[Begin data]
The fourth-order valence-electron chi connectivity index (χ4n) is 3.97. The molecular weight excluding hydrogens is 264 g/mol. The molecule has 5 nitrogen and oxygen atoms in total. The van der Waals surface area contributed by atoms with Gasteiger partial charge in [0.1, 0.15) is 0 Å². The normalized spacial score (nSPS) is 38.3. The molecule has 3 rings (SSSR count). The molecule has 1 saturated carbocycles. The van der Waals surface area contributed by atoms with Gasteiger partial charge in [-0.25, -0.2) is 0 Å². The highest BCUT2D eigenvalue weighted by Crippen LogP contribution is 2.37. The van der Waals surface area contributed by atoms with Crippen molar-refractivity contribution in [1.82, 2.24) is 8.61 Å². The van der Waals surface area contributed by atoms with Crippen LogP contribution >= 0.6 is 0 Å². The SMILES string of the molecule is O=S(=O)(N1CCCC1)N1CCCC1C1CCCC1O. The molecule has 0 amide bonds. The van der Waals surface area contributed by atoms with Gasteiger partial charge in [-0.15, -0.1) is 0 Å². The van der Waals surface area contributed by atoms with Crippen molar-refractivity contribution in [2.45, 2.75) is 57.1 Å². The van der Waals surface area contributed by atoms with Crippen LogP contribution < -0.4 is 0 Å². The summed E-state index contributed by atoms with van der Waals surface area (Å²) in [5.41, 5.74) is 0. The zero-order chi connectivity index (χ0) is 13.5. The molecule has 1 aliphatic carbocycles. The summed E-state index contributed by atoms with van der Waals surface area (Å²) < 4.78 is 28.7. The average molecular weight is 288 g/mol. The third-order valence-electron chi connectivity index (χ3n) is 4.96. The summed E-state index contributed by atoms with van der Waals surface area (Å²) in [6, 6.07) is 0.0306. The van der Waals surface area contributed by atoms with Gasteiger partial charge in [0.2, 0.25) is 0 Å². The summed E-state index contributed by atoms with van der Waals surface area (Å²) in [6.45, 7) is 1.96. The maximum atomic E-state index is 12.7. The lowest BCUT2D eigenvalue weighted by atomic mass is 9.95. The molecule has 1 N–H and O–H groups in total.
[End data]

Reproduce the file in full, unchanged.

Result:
The fourth-order valence-electron chi connectivity index (χ4n) is 3.97. The molecular weight excluding hydrogens is 264 g/mol. The molecule has 5 nitrogen and oxygen atoms in total. The van der Waals surface area contributed by atoms with Gasteiger partial charge in [0.1, 0.15) is 0 Å². The normalized spacial score (nSPS) is 38.3. The molecule has 3 rings (SSSR count). The molecule has 1 saturated carbocycles. The van der Waals surface area contributed by atoms with Gasteiger partial charge in [-0.25, -0.2) is 0 Å². The highest BCUT2D eigenvalue weighted by Crippen LogP contribution is 2.37. The van der Waals surface area contributed by atoms with Crippen molar-refractivity contribution in [1.82, 2.24) is 8.61 Å². The van der Waals surface area contributed by atoms with Crippen LogP contribution >= 0.6 is 0 Å². The SMILES string of the molecule is O=S(=O)(N1CCCC1)N1CCCC1C1CCCC1O. The molecule has 0 amide bonds. The van der Waals surface area contributed by atoms with Gasteiger partial charge in [-0.15, -0.1) is 0 Å². The van der Waals surface area contributed by atoms with Crippen molar-refractivity contribution in [2.45, 2.75) is 57.1 Å². The van der Waals surface area contributed by atoms with Crippen LogP contribution < -0.4 is 0 Å². The summed E-state index contributed by atoms with van der Waals surface area (Å²) in [5.41, 5.74) is 0. The zero-order chi connectivity index (χ0) is 13.5. The molecule has 1 aliphatic carbocycles. The summed E-state index contributed by atoms with van der Waals surface area (Å²) < 4.78 is 28.7. The average molecular weight is 288 g/mol. The third-order valence-electron chi connectivity index (χ3n) is 4.96. The summed E-state index contributed by atoms with van der Waals surface area (Å²) in [6, 6.07) is 0.0306. The van der Waals surface area contributed by atoms with Gasteiger partial charge in [0.2, 0.25) is 0 Å². The summed E-state index contributed by atoms with van der Waals surface area (Å²) in [6.45, 7) is 1.96. The maximum atomic E-state index is 12.7. The lowest BCUT2D eigenvalue weighted by atomic mass is 9.95. The molecule has 1 N–H and O–H groups in total.